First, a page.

August 17, 1998
(Time Magazine) Lindamood-Bell featured in Time Magazine
Regarding a TIME Magazine article which made reference to Lindamood-Bell
Time, August 13, 1998
Many children and adults suffer from problems in reading, spelling, and language comprehension. The numbers of individuals unable to read words or comprehend language are alarmingly high all across America. The crisis has become of such national concern that both Newsweek and TIME magazines recently addressed learning issues as cover stories.
The TIME article on reading included interviews with parents to get their opinions regarding the debate of whole language versus phonics-two approaches to teaching reading. During the interview with one parent, Alexis Muskie, the daughter-in-law of the late Senator Edmund Muskie, Alexis made a reference to a reading clinic that taught her daughter to read in a very short period of time. The reading clinic referred to is Lindamood-Bell® Learning Processes, an internationally recognized learning center in our community.
Alexis Muskie's story is much like that of other parents. By the time her daughter, Olivia, was in third grade, her performance in reading was years below her grade level, and she had been labeled "learning disabled." Though Olivia's parents sought much help for her, none came, and finally it was suggested that Olivia be tested for Attention Deficit Disorder (ADD) and possibly put on medication. Instead of pursuing that option, her parents had diagnostic testing with Lindamood-Bell and found that Olivia had weakness in phonemic awareness, the ability to perceive sounds in words. They placed her in an intensive educational intervention program with Lindamood-Bell for a few weeks, which developed her phonemic awareness and she gained years in reading skills. She is now earning A's and B's in her fifth grade class.
Many children and adults suffer deficits in two primary sensory-cognitive functions which interfere with their ability to process language. One is phonemic awareness weakness, such as Olivia Muskie had. This weakness causes individuals to add or omit sounds in words and not know they are doing it-such as reading "steam" for stream, or "imagination" for immigration. The second problem is concept imagery weakness, and though more serious, it is often more difficult to diagnose.
Concept imagery is the ability to process the gestalt (whole) of language that is read or heard. Imagery is the sensory system's way of connecting to language. The brain sees the language it reads or hears. But, for some individuals, the brain doesn't image the whole or concepts of the language. This weakness puts individuals in the often tragic situation of grasping parts of what they hear, or parts of what they read. With only "parts" understood, they have trouble with reading comprehension. They have trouble following conversation and getting the main idea, or making an inference, or drawing a conclusion. However, they often can read words well, and do not have trouble with phonemic awareness. Consequently, they appear to not be paying attention, or they appear less "bright." They can have logical thinking problems or expressive language problems.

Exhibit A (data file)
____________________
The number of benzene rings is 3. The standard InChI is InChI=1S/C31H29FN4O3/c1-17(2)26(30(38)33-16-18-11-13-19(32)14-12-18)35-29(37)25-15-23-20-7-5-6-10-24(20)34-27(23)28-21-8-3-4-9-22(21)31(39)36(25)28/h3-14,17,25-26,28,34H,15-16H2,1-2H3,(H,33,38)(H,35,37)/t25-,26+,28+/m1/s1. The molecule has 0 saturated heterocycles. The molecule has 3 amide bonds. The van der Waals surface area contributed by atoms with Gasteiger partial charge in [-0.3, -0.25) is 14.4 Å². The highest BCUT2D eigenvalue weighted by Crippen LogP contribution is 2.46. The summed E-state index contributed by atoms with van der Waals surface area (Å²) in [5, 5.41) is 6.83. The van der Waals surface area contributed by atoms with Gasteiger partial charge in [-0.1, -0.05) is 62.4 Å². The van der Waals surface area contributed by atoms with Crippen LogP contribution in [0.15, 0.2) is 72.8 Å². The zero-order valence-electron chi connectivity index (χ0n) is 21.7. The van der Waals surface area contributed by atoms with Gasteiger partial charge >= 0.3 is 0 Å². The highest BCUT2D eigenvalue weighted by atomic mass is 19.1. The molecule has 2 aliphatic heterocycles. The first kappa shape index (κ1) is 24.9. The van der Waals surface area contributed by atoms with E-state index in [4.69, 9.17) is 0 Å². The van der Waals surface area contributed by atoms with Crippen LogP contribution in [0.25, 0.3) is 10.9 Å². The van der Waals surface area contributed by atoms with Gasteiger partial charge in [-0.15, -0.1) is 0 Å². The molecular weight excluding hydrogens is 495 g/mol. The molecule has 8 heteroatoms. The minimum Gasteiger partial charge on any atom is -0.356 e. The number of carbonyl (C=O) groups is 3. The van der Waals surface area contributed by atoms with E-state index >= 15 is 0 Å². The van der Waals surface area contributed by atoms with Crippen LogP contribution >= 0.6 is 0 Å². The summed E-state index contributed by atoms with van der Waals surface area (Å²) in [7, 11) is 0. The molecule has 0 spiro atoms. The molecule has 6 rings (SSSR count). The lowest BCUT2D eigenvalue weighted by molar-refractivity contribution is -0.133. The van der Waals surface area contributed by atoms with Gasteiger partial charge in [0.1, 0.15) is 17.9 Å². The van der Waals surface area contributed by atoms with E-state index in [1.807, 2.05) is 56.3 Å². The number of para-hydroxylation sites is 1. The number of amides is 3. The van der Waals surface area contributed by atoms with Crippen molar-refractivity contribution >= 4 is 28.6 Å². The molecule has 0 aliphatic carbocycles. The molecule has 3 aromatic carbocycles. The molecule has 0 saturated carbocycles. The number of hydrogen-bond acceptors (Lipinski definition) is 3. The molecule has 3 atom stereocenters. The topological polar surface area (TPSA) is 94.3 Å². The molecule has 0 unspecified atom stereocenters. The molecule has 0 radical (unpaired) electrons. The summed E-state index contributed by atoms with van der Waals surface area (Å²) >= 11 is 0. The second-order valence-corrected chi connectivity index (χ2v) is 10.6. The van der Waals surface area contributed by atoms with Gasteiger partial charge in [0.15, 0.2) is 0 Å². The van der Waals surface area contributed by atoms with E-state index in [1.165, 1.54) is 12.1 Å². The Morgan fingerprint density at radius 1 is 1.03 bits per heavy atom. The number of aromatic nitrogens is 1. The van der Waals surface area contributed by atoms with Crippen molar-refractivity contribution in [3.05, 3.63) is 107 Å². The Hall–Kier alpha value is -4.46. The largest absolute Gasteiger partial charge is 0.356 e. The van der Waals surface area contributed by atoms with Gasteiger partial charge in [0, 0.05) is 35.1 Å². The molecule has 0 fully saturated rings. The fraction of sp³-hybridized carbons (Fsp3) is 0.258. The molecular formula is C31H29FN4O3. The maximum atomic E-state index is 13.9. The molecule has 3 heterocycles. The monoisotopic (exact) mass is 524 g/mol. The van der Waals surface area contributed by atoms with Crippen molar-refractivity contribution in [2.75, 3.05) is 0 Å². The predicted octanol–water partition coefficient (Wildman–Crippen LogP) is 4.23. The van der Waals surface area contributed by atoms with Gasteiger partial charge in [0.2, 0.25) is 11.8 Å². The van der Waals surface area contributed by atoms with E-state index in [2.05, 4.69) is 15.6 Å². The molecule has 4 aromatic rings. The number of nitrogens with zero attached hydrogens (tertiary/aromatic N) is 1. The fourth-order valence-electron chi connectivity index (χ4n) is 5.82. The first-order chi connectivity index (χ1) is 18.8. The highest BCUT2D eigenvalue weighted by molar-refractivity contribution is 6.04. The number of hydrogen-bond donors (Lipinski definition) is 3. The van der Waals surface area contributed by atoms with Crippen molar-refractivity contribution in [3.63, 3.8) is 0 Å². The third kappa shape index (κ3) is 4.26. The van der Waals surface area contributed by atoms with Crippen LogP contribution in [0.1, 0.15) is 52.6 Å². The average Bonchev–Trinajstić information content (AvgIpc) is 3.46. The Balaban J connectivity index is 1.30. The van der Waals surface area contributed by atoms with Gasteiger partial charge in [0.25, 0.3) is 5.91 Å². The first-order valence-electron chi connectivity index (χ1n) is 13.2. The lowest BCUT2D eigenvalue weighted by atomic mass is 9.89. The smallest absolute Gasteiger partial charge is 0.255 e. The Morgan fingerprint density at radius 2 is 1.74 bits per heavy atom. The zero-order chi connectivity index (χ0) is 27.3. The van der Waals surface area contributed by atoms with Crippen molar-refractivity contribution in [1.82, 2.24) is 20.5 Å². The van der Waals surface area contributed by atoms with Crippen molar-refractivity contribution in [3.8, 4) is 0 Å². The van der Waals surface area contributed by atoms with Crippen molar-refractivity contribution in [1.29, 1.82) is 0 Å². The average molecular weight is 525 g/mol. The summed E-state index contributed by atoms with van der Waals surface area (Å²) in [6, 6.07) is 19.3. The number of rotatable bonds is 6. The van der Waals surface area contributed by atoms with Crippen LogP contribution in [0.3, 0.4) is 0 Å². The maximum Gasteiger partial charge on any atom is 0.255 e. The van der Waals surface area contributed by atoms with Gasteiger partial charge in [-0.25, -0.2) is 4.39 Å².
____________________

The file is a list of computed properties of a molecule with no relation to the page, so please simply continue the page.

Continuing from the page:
While both problems are disturbing, the good news is that the brain can be taught to perceive sounds and image concepts. Just as Olivia's brain learned to think with sounds and letters, and therefore her reading and spelling improved, the brain can learn to image language concepts and reading comprehension and higher order thinking skills can be developed.
Many of the children in our schools or communities with these two types of sensory-cognitive weaknesses are left trying to learn without all the cognitive tools they need. They frequently suffer from low self-esteem, and may even believe themselves to be less capable than others in their family or class. Their "cognitive tool kits" are not complete because their sensory systems are not completely developed in these two important areas of brain function. Hence, no matter what system is used to teach them to read-whole language or phonics-they may not develop to their full potential.
The answer to solving the learning issues in America lies not in choosing between whole language or phonics. The answer lies in diagnosing and solving the underlying sensory cognitive functions necessary to learn to read, spell, or comprehend. It appears we have to look farther down the ladder, back to the brain and the sensory system-if we are going to teach individuals to learn to their potential.